Social media platform Twitter has joined YouTube, Facebook and others in offering panoramic live views, marking a greater use of real-time video that is part of a broader trend of immersive experiences and virtual reality - but not everyone can post for now.
Live 360-degree videos will be marked with a "LIVE 360" badge and users can change the angle of their view by either moving their phones or swiping their screens, Alessandro Sabatelli, Twitter's director of augmented reality and virtual reality, wrote in a blog post on Dec. 28, 2016.
The new feature will allow users to get an "inside look with well-known personalities and go behind the scenes at exclusive events," Sabatelli added.
While all Twitter and Periscope users will be able to watch live 360-degree videos, not everyone will be able to broadcast them. Only a limited number of partners can currently do so, although a blog post from the Periscope team states that the feature will be "roll(ed) out … more broadly during the coming weeks."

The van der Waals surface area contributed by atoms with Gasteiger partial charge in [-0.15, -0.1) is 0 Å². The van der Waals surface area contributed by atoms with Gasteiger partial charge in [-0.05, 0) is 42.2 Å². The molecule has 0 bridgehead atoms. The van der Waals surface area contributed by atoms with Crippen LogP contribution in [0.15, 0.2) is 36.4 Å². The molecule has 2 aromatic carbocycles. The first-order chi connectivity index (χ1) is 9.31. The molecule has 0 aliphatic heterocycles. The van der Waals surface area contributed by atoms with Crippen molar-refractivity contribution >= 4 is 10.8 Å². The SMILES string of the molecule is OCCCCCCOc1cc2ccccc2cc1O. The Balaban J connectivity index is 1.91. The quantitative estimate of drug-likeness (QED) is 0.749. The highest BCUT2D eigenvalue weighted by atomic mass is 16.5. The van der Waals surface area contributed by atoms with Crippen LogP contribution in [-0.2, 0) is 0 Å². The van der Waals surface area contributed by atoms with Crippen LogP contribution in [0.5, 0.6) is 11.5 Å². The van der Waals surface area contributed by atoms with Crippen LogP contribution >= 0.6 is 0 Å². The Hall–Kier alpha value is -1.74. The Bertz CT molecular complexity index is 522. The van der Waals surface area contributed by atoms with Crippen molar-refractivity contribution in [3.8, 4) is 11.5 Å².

Twitter just recently allowed users to livestream video from the Twitter app directly earlier this month. Previously, users had to stream live video via the company's Periscope app.
Twitter's push into live video move comes as other online players have adopted the feature in a bid to drive engagement among users. Facebook first rolled out its Facebook Live feature in August 2015 and launched live 360-degree video earlier this month, broadcasting from the Mars Desert Research Station in Utah. Live video broadcasting is also available on Facebook's Instagram platform.
It also marks a clear departure from the popular, but limited 140 character limit for a tweet.
Nevertheless, the new 360-degree video feature failed to result in any material effect on Twitter shares, which were down 1.32 percent from the previous session at $16.39.
Besides stagnating average monthly user figures, the troubled social media company has also suffered from a brain drain. Twitter's COO, CTO and VP of product have all departed from the company in the span of 2 months. 60 percent of the company's top executives have left since the beginning of the year, according to Recode.